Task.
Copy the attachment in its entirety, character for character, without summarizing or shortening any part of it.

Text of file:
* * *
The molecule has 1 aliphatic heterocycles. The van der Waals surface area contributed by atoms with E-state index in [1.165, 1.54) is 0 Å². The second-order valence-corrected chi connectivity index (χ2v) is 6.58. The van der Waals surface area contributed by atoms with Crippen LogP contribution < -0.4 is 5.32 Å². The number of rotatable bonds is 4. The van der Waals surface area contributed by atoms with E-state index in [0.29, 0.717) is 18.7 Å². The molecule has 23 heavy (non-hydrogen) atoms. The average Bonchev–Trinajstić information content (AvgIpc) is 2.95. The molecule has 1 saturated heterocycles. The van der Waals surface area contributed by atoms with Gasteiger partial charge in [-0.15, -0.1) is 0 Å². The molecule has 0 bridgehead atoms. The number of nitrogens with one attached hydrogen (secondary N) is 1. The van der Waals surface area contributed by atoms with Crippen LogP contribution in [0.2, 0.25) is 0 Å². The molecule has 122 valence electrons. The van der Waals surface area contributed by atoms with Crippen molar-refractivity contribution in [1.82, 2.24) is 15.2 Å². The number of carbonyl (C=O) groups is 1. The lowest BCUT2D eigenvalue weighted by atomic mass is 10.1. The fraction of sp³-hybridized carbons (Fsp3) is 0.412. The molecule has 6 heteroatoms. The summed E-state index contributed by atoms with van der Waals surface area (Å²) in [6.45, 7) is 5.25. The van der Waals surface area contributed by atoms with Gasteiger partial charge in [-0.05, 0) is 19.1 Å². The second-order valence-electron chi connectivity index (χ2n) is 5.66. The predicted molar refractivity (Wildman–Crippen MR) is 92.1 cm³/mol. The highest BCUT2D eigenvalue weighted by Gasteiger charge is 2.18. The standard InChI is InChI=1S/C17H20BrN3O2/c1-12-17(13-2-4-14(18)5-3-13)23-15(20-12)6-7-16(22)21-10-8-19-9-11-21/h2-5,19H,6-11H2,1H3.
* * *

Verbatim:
The molecule has 1 aliphatic heterocycles. The van der Waals surface area contributed by atoms with E-state index in [1.165, 1.54) is 0 Å². The second-order valence-corrected chi connectivity index (χ2v) is 6.58. The van der Waals surface area contributed by atoms with Crippen LogP contribution < -0.4 is 5.32 Å². The number of rotatable bonds is 4. The van der Waals surface area contributed by atoms with E-state index in [0.29, 0.717) is 18.7 Å². The molecule has 23 heavy (non-hydrogen) atoms. The average Bonchev–Trinajstić information content (AvgIpc) is 2.95. The molecule has 1 saturated heterocycles. The van der Waals surface area contributed by atoms with Gasteiger partial charge in [-0.15, -0.1) is 0 Å². The molecule has 0 bridgehead atoms. The number of nitrogens with one attached hydrogen (secondary N) is 1. The van der Waals surface area contributed by atoms with Crippen LogP contribution in [0.2, 0.25) is 0 Å². The molecule has 122 valence electrons. The van der Waals surface area contributed by atoms with Crippen molar-refractivity contribution in [1.82, 2.24) is 15.2 Å². The number of carbonyl (C=O) groups is 1. The lowest BCUT2D eigenvalue weighted by atomic mass is 10.1. The fraction of sp³-hybridized carbons (Fsp3) is 0.412. The molecule has 6 heteroatoms. The summed E-state index contributed by atoms with van der Waals surface area (Å²) in [6.45, 7) is 5.25. The van der Waals surface area contributed by atoms with Gasteiger partial charge in [-0.05, 0) is 19.1 Å². The second-order valence-electron chi connectivity index (χ2n) is 5.66. The predicted molar refractivity (Wildman–Crippen MR) is 92.1 cm³/mol. The highest BCUT2D eigenvalue weighted by Gasteiger charge is 2.18. The standard InChI is InChI=1S/C17H20BrN3O2/c1-12-17(13-2-4-14(18)5-3-13)23-15(20-12)6-7-16(22)21-10-8-19-9-11-21/h2-5,19H,6-11H2,1H3.